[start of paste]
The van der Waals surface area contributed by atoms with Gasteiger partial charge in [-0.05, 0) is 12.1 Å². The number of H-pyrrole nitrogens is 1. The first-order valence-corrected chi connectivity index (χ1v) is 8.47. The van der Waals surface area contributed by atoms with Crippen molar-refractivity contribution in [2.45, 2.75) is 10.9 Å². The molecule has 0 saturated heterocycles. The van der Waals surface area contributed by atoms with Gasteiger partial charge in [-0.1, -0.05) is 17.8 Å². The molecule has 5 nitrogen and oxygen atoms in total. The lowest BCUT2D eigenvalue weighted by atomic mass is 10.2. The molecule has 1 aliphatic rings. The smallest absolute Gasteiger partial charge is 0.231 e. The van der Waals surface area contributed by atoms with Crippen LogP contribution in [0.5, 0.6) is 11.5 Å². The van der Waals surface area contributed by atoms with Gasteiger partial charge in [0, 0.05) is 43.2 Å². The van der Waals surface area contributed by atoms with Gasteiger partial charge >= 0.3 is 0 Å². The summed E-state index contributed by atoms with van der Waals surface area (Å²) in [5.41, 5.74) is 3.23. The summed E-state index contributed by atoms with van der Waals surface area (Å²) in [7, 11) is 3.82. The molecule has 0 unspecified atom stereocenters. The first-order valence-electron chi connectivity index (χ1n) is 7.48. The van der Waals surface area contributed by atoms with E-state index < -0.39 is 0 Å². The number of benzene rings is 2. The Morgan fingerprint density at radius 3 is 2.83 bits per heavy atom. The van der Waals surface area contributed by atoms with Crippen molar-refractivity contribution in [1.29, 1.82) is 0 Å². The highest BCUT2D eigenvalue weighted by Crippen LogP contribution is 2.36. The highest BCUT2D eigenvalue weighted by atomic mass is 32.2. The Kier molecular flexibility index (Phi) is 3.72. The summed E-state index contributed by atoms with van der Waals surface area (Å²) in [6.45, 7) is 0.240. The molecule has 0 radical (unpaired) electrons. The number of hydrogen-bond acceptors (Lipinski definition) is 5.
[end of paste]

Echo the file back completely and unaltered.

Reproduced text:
The van der Waals surface area contributed by atoms with Gasteiger partial charge in [-0.05, 0) is 12.1 Å². The number of H-pyrrole nitrogens is 1. The first-order valence-corrected chi connectivity index (χ1v) is 8.47. The van der Waals surface area contributed by atoms with Crippen molar-refractivity contribution in [2.45, 2.75) is 10.9 Å². The molecule has 0 saturated heterocycles. The van der Waals surface area contributed by atoms with Gasteiger partial charge in [-0.1, -0.05) is 17.8 Å². The molecule has 5 nitrogen and oxygen atoms in total. The lowest BCUT2D eigenvalue weighted by atomic mass is 10.2. The molecule has 1 aliphatic rings. The smallest absolute Gasteiger partial charge is 0.231 e. The van der Waals surface area contributed by atoms with Crippen LogP contribution in [0.5, 0.6) is 11.5 Å². The van der Waals surface area contributed by atoms with Gasteiger partial charge in [0, 0.05) is 43.2 Å². The van der Waals surface area contributed by atoms with Gasteiger partial charge >= 0.3 is 0 Å². The summed E-state index contributed by atoms with van der Waals surface area (Å²) in [5.41, 5.74) is 3.23. The summed E-state index contributed by atoms with van der Waals surface area (Å²) in [7, 11) is 3.82. The molecule has 0 unspecified atom stereocenters. The first-order valence-electron chi connectivity index (χ1n) is 7.48. The van der Waals surface area contributed by atoms with E-state index < -0.39 is 0 Å². The number of benzene rings is 2. The Morgan fingerprint density at radius 3 is 2.83 bits per heavy atom. The van der Waals surface area contributed by atoms with Crippen molar-refractivity contribution in [1.29, 1.82) is 0 Å². The highest BCUT2D eigenvalue weighted by Crippen LogP contribution is 2.36. The highest BCUT2D eigenvalue weighted by atomic mass is 32.2. The Kier molecular flexibility index (Phi) is 3.72. The summed E-state index contributed by atoms with van der Waals surface area (Å²) in [6.45, 7) is 0.240. The molecule has 0 radical (unpaired) electrons. The number of hydrogen-bond acceptors (Lipinski definition) is 5.